On the 6th day there was light.  Hurricane Sandy packed a huge punch, but fortunately our loss of power was the very worst of it.  So needless to say, I am so very grateful.  On Monday, during the thick of things, I paced around the house like a caged animal – very anxious and worried for the safety of our home and “the old girl” – our 200+ years old maple.  Thankfully all rode out the storm well.

But I found that one thing worked like magic on my nerves, and at the start of every single cold morning – a fire in the cooking fireplace.  This spot became ‘Command Central’ here at Connecticut Country House.  With no phone, internet, and cable, we felt very disconnected from the rest of the world. So, Rick started making morning runs to our local market, and would come back with a haul of Connecticut and New York newspapers.  With a mug of hot coffee and a crackling fire, this became our new normal last week.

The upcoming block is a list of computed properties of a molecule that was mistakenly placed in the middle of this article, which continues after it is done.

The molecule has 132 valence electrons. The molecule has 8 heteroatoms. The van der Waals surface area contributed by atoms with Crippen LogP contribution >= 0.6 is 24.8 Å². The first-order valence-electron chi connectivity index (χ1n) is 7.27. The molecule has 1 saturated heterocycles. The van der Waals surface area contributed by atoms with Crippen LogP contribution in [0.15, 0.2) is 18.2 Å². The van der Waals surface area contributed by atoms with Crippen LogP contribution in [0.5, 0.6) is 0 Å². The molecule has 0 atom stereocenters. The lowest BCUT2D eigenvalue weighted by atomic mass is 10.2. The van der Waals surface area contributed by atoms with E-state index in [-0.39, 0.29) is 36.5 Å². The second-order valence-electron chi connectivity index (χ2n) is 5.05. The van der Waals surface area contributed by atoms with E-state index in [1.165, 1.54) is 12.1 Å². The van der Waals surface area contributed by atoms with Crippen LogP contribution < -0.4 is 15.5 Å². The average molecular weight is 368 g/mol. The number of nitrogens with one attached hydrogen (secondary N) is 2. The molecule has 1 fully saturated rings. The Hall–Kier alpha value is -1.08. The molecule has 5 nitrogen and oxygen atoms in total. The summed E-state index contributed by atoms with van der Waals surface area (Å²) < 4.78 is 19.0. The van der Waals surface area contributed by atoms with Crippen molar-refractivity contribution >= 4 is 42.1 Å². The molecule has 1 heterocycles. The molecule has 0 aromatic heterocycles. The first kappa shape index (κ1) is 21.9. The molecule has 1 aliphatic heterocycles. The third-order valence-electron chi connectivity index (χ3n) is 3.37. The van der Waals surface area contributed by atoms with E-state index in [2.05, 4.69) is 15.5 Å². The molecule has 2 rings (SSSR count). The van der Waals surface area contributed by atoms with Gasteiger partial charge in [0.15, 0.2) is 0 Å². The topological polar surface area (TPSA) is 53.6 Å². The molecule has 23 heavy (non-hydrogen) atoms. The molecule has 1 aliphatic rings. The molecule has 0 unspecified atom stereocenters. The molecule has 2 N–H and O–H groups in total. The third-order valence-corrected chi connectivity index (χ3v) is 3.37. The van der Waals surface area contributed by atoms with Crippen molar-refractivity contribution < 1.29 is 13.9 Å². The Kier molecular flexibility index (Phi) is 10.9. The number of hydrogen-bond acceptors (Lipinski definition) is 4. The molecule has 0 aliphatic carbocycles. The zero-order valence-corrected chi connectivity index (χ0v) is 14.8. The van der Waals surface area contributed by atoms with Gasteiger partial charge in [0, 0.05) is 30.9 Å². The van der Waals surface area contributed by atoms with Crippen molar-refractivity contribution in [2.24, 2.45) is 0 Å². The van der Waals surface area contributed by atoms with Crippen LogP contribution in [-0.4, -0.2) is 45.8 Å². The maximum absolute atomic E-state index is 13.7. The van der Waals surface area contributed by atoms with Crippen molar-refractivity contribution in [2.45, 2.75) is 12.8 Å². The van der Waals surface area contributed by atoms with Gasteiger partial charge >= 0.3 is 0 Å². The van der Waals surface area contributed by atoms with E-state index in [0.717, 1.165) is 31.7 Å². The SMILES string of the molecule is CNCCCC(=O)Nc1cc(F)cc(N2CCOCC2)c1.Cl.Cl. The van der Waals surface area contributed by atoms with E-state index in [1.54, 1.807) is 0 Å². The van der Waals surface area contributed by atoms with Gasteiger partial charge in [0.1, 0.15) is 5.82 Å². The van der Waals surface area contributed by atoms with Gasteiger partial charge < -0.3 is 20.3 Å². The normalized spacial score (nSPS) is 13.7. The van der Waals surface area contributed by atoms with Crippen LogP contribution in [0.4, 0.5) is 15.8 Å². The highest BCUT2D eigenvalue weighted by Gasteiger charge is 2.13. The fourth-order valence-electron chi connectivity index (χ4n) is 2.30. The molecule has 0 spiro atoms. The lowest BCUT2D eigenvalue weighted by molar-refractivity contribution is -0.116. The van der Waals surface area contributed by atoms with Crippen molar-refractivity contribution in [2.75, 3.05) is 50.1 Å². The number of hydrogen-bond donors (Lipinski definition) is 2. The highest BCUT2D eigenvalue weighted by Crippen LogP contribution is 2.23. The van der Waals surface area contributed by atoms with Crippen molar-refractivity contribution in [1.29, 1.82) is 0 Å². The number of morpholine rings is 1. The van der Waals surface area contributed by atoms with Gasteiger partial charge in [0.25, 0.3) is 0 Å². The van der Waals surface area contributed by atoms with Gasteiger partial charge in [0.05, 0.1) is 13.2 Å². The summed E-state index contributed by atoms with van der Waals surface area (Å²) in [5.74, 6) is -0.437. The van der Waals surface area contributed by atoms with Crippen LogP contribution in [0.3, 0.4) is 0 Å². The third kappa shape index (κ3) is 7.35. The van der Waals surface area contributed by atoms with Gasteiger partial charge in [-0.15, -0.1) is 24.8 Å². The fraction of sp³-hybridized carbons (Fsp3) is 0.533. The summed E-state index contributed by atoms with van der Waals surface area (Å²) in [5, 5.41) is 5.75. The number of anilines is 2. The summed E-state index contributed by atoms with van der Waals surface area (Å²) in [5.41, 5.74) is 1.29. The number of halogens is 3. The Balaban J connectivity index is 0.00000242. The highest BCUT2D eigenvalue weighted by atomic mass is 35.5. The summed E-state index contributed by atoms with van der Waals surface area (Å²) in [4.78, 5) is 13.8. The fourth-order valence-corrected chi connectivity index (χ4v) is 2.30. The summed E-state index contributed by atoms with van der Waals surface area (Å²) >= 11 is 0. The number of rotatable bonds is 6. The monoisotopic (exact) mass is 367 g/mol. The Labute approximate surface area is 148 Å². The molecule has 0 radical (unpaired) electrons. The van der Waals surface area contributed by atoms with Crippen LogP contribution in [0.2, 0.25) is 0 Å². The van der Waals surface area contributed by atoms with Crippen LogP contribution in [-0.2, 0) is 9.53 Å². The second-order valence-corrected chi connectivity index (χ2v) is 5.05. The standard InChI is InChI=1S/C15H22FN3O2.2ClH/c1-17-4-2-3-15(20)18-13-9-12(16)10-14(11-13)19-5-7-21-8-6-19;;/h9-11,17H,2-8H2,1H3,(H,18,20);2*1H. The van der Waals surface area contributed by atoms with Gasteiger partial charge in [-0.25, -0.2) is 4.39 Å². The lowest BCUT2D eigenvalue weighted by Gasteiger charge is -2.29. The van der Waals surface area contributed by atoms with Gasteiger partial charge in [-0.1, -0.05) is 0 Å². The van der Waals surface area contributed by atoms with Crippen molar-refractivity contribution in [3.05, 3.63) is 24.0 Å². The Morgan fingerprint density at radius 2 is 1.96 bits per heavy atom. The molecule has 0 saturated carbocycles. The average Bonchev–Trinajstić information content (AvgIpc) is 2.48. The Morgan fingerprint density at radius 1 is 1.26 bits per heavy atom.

In a week full of angst and tragedy, something so small and simple became so meaningful.  For a few days, life got a little quieter and cozier.

“Some people grumble that roses have thorns; I am grateful that thorns have roses.” – Jean Baptiste Alphonse Karr (1808-1898)

My very best wishes for all in getting back to your normal.

Love, Nora



  • When I read this article I had every itninteon of trying it. Somewhere between my dining room table and the flower shop I lost my nerve and bought seasonal red flowers. I wish I could muster the never to try something new but no matter how much I try I always end up buying traditional. Is there a remedy for that?

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